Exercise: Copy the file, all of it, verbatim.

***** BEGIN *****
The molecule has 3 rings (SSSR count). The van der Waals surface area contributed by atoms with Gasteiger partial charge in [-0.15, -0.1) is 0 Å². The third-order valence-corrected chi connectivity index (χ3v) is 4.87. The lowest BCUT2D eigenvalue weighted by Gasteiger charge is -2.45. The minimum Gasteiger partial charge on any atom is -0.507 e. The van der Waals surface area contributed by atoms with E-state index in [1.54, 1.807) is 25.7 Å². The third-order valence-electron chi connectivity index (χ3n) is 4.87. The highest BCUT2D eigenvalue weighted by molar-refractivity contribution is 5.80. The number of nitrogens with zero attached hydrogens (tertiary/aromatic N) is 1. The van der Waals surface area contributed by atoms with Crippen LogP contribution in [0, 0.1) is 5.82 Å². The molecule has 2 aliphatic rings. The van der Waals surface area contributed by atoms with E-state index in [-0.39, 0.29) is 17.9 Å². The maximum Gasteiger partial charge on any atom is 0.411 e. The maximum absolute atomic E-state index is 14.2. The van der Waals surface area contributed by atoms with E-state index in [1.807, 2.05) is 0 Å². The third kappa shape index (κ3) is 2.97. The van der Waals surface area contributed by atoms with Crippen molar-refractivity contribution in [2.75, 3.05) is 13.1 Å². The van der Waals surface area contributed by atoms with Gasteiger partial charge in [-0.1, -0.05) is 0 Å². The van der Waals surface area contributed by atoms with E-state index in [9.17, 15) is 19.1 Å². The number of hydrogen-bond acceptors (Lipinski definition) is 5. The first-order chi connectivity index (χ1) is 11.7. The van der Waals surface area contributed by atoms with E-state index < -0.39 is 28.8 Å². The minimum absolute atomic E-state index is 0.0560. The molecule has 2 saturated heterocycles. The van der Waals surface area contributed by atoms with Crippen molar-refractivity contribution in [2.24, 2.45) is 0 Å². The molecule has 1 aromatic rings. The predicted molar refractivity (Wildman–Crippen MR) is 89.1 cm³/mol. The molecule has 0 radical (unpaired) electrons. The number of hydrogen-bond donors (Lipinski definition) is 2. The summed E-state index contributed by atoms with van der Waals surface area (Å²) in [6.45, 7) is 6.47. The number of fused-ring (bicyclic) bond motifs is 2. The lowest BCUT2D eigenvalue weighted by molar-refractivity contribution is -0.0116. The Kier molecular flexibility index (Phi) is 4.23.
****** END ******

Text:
The molecule has 3 rings (SSSR count). The van der Waals surface area contributed by atoms with Gasteiger partial charge in [-0.15, -0.1) is 0 Å². The third-order valence-corrected chi connectivity index (χ3v) is 4.87. The lowest BCUT2D eigenvalue weighted by Gasteiger charge is -2.45. The minimum Gasteiger partial charge on any atom is -0.507 e. The van der Waals surface area contributed by atoms with E-state index in [1.54, 1.807) is 25.7 Å². The third-order valence-electron chi connectivity index (χ3n) is 4.87. The highest BCUT2D eigenvalue weighted by molar-refractivity contribution is 5.80. The number of nitrogens with zero attached hydrogens (tertiary/aromatic N) is 1. The van der Waals surface area contributed by atoms with Crippen LogP contribution in [0, 0.1) is 5.82 Å². The molecule has 2 aliphatic rings. The van der Waals surface area contributed by atoms with E-state index in [-0.39, 0.29) is 17.9 Å². The maximum Gasteiger partial charge on any atom is 0.411 e. The maximum absolute atomic E-state index is 14.2. The van der Waals surface area contributed by atoms with E-state index in [1.807, 2.05) is 0 Å². The third kappa shape index (κ3) is 2.97. The van der Waals surface area contributed by atoms with Crippen molar-refractivity contribution in [2.75, 3.05) is 13.1 Å². The van der Waals surface area contributed by atoms with Gasteiger partial charge in [-0.1, -0.05) is 0 Å². The van der Waals surface area contributed by atoms with E-state index in [9.17, 15) is 19.1 Å². The number of hydrogen-bond acceptors (Lipinski definition) is 5. The first-order chi connectivity index (χ1) is 11.7. The van der Waals surface area contributed by atoms with E-state index < -0.39 is 28.8 Å². The minimum absolute atomic E-state index is 0.0560. The molecule has 2 saturated heterocycles. The van der Waals surface area contributed by atoms with Crippen molar-refractivity contribution in [2.24, 2.45) is 0 Å². The molecule has 1 aromatic rings. The predicted molar refractivity (Wildman–Crippen MR) is 89.1 cm³/mol. The molecule has 0 radical (unpaired) electrons. The number of hydrogen-bond donors (Lipinski definition) is 2. The summed E-state index contributed by atoms with van der Waals surface area (Å²) in [6.45, 7) is 6.47. The number of fused-ring (bicyclic) bond motifs is 2. The lowest BCUT2D eigenvalue weighted by molar-refractivity contribution is -0.0116. The Kier molecular flexibility index (Phi) is 4.23.